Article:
The Barcelona Institute for Global Health (ISGlobal) recently concluded its third edition of the International Summer School in Global Health, which took place virtually from 4-8 September. Like its previous editions, the Summer School attracted a diverse group of international students, reflected in the following noteworthy highlights.
Students from all walks of global health
Out of the 934 participants, an overwhelming 78 percent of the students hailed from low- and middle-income countries. Moreover, 45 percent of the students were women. This diversity in representation, experiences, and backgrounds enriched the discussions, providing a truly global perspective to the Summer School.
Not just for the students, the Summer School is also a valuable learning experience for the lecturers who get a platform to interact with a diverse audience of students and global health professionals. For Paula Petrone, who taught one of the modules, the best part of teaching this course is “receiving feedback from students who shared their experiences from around the world.”
State of the art in global health
The six modules of the Summer School tackled a variety of aspects of global health, including epigenome-wide association studies, biomedical data science and machine learning, health impact assessment, physical activity in research, the impact of endemic and pandemic infectious diseases in society, and the effects of circadian disruption on human health.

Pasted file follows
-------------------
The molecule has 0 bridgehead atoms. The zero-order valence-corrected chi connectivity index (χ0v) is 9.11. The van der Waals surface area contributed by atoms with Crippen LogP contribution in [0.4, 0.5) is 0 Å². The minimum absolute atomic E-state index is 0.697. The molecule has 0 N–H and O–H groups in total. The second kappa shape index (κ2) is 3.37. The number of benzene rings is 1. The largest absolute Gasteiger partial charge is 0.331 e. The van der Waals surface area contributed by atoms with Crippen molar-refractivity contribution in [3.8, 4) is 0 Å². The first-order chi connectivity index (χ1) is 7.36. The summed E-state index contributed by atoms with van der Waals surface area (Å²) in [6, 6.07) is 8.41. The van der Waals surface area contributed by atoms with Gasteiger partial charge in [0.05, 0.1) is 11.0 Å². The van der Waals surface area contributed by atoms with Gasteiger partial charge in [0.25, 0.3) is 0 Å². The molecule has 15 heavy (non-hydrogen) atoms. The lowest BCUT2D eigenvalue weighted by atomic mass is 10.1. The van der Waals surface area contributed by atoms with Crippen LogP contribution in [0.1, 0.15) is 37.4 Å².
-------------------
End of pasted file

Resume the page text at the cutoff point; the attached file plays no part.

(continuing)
“The favourable responses we received on the newly introduced module on epigenome-wide association studies, which relies heavily on practical exercises and R programming, has encouraged us to broaden the curriculum and offer additional specialised, technical courses,” shares Giulia Pollarollo, coordinator of the ISGlobal Summer School.
In addition to the lectures that were offered as part of the six modules delivered by ISGlobal researchers, the Summer School participants also had the opportunity to benefit from two keynote lectures titled ‘10 years of omics research to better understand early life environmental influences of health’ by Lea Maitre, Assistant Research Professor at ISGlobal and coordinator of the Exposome Hub and ‘Building blocks for NCD prevention in Africa using diabetes mellitus as an entry point’ by Andre Kengne, Director of NCDs Unit at the South African Medical Research Council.
Nearly 29 percent of the students were returning participants, who had participated in previous Spring and Summer Schools by ISGlobal. This is a testament to the programme’s enduring impact on the students and a lasting network of learning and exchange.
“The 2023 Summer School has once again demonstrated the strong demand for education and training in global health and has showcased how these opportunities can help forge valuable connections among global health professionals worldwide,” says Núria Casamitjana, director at ISGlobal’s Education & Training department.
Free of charge
With the support of the Spanish Ministry of Science and Innovation and the Spanish State Research Agency through the Severo Ochoa Center of Excellence 2019-2023, ISGlobal was able to offer this Summer School completely free of charge to every student.